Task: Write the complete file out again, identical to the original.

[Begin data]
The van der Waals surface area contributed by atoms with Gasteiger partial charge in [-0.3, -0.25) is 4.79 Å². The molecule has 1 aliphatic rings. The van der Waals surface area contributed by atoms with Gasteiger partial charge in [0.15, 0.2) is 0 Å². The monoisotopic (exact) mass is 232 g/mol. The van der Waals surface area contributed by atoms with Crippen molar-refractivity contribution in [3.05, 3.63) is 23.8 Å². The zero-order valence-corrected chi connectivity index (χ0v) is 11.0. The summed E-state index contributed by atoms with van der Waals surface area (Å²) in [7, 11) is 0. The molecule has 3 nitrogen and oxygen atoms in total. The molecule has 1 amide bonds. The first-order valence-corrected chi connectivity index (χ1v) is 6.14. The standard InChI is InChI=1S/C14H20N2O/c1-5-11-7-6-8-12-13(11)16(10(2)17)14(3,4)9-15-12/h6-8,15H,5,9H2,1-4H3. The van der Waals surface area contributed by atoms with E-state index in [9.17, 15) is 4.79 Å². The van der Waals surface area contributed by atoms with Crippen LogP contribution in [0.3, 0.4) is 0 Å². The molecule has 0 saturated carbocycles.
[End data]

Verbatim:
The van der Waals surface area contributed by atoms with Gasteiger partial charge in [-0.3, -0.25) is 4.79 Å². The molecule has 1 aliphatic rings. The van der Waals surface area contributed by atoms with Gasteiger partial charge in [0.15, 0.2) is 0 Å². The monoisotopic (exact) mass is 232 g/mol. The van der Waals surface area contributed by atoms with Crippen molar-refractivity contribution in [3.05, 3.63) is 23.8 Å². The zero-order valence-corrected chi connectivity index (χ0v) is 11.0. The summed E-state index contributed by atoms with van der Waals surface area (Å²) in [7, 11) is 0. The molecule has 3 nitrogen and oxygen atoms in total. The molecule has 1 amide bonds. The first-order valence-corrected chi connectivity index (χ1v) is 6.14. The standard InChI is InChI=1S/C14H20N2O/c1-5-11-7-6-8-12-13(11)16(10(2)17)14(3,4)9-15-12/h6-8,15H,5,9H2,1-4H3. The van der Waals surface area contributed by atoms with E-state index in [9.17, 15) is 4.79 Å². The van der Waals surface area contributed by atoms with Crippen LogP contribution in [0.3, 0.4) is 0 Å². The molecule has 0 saturated carbocycles.